For years I wondered why I didn’t react like the others. It really bothered me. Am I cold hearted? In hindsight, I couldn’t deal with it. I lived in denial.
In 2006, my bosses told me to leave Baghdad, concerned along with friends and colleagues that I had become too comfortable with war. They were right.
A senior editor in London gave me the business card of a therapist who specialised in PTSD. The therapist asked a few questions, like how I felt when on the London Tube. “I get startled by loud noises, I feel threatened. But there is nothing wrong with me,” I said. I foolishly ignored his suspicions I had PTSD, too macho to be sensible.
It was only 10 years later, in 2015, on a brief assignment to a much more stable Baghdad that I felt the full impact of Waleed’s death, especially the deep suffering of others who were devastated by his loss.
I was doing some research on Google when I came across a story on Sabah al-Bazee. Sabah had worked as a Reuters stringer in the Iraqi city of Tikrit for many years. Sabah was covering a provincial meeting in Tikrit when gunmen attacked the building on 29 March 2011. He was killed.
My head dropped into my hands. I ran upstairs and sobbed. I could hear that piercing scream from the drivers’ room as I lay in bed for three days.
On another assignment, I drove to the spot where Waleed had backed up his car at high speed, leaving tire marks on the road, trying to escape death as the soldiers opened fire. That didn’t help me. On many occasions I would sit in the drivers’ room and stare at a large, framed photograph of Waleed and other colleagues who have been killed in Iraq working for Reuters.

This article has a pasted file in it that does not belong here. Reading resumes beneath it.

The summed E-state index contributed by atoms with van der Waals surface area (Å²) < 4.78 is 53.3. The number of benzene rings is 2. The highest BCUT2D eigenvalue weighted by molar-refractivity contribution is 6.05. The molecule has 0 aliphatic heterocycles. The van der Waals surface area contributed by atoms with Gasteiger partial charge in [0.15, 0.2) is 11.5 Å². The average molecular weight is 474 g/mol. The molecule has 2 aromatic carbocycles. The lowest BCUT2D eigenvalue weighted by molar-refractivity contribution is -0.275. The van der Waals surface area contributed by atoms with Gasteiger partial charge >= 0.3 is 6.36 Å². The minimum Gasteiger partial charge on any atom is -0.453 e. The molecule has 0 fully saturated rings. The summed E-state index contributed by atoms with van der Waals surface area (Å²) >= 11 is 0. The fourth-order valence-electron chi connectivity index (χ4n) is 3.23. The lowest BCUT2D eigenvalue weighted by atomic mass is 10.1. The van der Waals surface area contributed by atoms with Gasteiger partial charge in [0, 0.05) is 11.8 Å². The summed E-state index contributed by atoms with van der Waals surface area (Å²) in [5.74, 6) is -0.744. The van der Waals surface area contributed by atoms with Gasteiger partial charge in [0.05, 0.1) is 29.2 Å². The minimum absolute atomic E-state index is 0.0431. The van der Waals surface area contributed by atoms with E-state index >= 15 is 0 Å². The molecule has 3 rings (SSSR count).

The suffering of the people around Waleed - the screaming driver, his younger brother, the broken cameraman - fills my mind whenever I think back to those violent, turbulent years, or whenever a journalist is killed.
The macho in me prevented me from discussing that tragic day for years, from seeking therapy.
Finally, after that assignment to Baghdad in 2015, I talked with a psychologist about Waleed. He told me to go home and write about the five most disturbing incidents I experienced in Iraq and other war zones. I wrote about Waleed, and my feelings over what happened to him. It helped a lot. Indeed, research shows that writing about trauma can be very therapeutic.
I have since mostly come to terms with Waleed’s death, but it took more than 10 years. I will always remember that scream.
Don’t make the same mistake I did. Seek help so that subtle form of trauma doesn’t creep up and hit you one day.
An independent inquiry commissioned by Reuters concluded in April 2006 that the attack on Waleed Khaled and Haider Kadhem was prima facie unlawful and breached the US military's rules of engagement. The US military detained Haider for several days after the shooting. The Pentagon’s inspector general said in 2008 the soldiers reasonably responded to what they thought was a threat but that the army's investigation of the incident was flawed because evidence went missing.
Michael Georgy is Reuters deputy Middle East editor and special Middle East correspondent. He has covered just about every conflict in the region for the last 22 years. He was Cairo bureau chief from 2012 for three years. Before that he served as Pakistan and Afghanistan bureau chief and worked in Southern Africa. This article, written as a blog for sharing with colleagues across Reuters, is published here with his permission.